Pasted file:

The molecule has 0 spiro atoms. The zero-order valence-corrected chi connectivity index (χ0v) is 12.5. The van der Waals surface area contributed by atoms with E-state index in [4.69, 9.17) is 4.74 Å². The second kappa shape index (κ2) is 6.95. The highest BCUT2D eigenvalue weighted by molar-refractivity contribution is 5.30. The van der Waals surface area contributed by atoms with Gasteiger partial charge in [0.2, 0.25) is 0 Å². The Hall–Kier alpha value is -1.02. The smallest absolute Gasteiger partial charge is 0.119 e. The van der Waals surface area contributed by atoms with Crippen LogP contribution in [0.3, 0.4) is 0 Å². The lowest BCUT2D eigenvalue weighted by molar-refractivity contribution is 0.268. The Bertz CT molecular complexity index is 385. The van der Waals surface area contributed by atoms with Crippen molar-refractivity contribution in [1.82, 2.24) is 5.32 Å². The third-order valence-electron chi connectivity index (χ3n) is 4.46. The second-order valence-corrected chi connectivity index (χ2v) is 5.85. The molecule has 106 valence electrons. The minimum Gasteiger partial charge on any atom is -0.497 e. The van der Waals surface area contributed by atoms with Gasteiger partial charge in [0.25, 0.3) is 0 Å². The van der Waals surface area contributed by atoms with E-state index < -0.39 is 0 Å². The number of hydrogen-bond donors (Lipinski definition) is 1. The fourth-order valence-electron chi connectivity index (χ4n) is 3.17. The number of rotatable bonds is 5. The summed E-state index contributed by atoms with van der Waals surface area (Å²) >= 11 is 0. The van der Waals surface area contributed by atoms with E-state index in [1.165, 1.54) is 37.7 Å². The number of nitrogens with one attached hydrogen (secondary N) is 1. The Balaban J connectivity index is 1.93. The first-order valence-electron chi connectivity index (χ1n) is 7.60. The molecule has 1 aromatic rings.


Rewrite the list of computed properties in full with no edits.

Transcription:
The molecule has 0 spiro atoms. The zero-order valence-corrected chi connectivity index (χ0v) is 12.5. The van der Waals surface area contributed by atoms with E-state index in [4.69, 9.17) is 4.74 Å². The second kappa shape index (κ2) is 6.95. The highest BCUT2D eigenvalue weighted by molar-refractivity contribution is 5.30. The van der Waals surface area contributed by atoms with Gasteiger partial charge in [0.2, 0.25) is 0 Å². The Hall–Kier alpha value is -1.02. The smallest absolute Gasteiger partial charge is 0.119 e. The van der Waals surface area contributed by atoms with Crippen LogP contribution in [0.3, 0.4) is 0 Å². The lowest BCUT2D eigenvalue weighted by molar-refractivity contribution is 0.268. The Bertz CT molecular complexity index is 385. The van der Waals surface area contributed by atoms with Crippen molar-refractivity contribution in [1.82, 2.24) is 5.32 Å². The third-order valence-electron chi connectivity index (χ3n) is 4.46. The second-order valence-corrected chi connectivity index (χ2v) is 5.85. The molecule has 106 valence electrons. The minimum Gasteiger partial charge on any atom is -0.497 e. The van der Waals surface area contributed by atoms with Gasteiger partial charge in [0.25, 0.3) is 0 Å². The van der Waals surface area contributed by atoms with E-state index < -0.39 is 0 Å². The number of hydrogen-bond donors (Lipinski definition) is 1. The fourth-order valence-electron chi connectivity index (χ4n) is 3.17. The number of rotatable bonds is 5. The summed E-state index contributed by atoms with van der Waals surface area (Å²) >= 11 is 0. The van der Waals surface area contributed by atoms with E-state index in [1.165, 1.54) is 37.7 Å². The number of nitrogens with one attached hydrogen (secondary N) is 1. The Balaban J connectivity index is 1.93. The first-order valence-electron chi connectivity index (χ1n) is 7.60. The molecule has 1 aromatic rings.